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BIOGRAPHIES

Grzegorz Cieslewski is a graduate student at the University
of Florida where he is currently pursuing a
Ph.D. degree in Electrical and Computer
Engineering. As a research assistant he is
a member of the Advanced Space
Computing and Reconfigurable Computing
groups at the High-performance
Computing & Simulation Research Laboratory. His
research interests include computer architecture,
reconfigurable, fault-tolerant and distributed-computing as
applied to linear algebra and signal processing problems. He
is a student member of IEEE.

Adam Jacobs is a Ph.D. student in Electrical and Computer
E Engineering at the University of Florida.
He is a research assistant in the Advanced
Space Computing and Reconfigurable
Computing groups at the High-
Performance Computing and Simulation
Research Laboratory. His research
interests include fault-tolerant FPGA architectures and high-
performance computing. He is a student member of the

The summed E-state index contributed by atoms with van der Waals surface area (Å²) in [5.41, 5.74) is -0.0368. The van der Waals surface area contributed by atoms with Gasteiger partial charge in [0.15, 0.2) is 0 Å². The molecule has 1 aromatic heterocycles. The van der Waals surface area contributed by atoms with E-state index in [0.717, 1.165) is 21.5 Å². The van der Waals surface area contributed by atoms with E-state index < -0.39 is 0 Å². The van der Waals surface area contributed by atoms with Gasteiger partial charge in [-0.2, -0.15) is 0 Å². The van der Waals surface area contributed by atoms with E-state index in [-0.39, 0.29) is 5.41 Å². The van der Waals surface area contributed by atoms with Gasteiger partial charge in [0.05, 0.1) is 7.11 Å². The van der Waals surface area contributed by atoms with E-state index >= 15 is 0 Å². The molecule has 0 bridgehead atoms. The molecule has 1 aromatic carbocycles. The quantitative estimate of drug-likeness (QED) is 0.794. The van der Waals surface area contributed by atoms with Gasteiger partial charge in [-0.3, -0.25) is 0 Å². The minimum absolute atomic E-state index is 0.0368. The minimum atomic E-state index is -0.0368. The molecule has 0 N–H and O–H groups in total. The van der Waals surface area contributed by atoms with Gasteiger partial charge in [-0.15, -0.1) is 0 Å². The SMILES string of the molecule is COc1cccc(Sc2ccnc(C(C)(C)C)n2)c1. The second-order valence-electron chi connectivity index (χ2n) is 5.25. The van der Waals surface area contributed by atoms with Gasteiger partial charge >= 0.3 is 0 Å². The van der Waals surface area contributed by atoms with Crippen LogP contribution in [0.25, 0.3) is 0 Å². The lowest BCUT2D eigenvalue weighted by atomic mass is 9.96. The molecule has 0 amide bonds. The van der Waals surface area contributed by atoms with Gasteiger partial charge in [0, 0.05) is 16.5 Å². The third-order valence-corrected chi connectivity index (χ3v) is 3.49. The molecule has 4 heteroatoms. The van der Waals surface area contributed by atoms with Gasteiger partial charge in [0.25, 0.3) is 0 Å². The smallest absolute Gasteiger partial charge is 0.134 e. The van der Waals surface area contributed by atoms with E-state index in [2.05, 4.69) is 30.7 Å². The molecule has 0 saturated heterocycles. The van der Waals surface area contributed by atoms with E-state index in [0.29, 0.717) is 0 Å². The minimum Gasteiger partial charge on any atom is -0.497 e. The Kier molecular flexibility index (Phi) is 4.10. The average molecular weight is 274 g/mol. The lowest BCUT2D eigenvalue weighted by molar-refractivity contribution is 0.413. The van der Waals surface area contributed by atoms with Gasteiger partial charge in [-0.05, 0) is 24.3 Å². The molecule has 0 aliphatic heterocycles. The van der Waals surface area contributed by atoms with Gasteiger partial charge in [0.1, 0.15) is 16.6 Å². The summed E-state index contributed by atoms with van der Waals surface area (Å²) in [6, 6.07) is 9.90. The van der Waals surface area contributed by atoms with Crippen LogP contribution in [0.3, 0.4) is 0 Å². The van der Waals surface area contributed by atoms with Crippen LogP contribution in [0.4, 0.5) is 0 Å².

IEEE.








Alan D. George is Professor of Electrical and Computer
Engineering at the University of Florida,
where he serves as Director of the HCS
Research Lab and Director of the new NSF
Center for High-performance
Reconfigurable Computing (CHREC). He
received the B.S. degree in Computer
S Science and the M.S. in Electrical and
Computer Engineering from the University of Central
Florida, and the Ph.D. in Computer Science from the Florida
State University. Dr. George's research interests focus upon
high-performance architectures, networks, services, and
systems for parallel, reconfigurable, distributed, and fault-
tolerant computing. He is a senior member of IEEE and
SCS, a member of ACM and AIAA, and can be reached by
e-m ail at t.-. ..,-7. ,.. 1,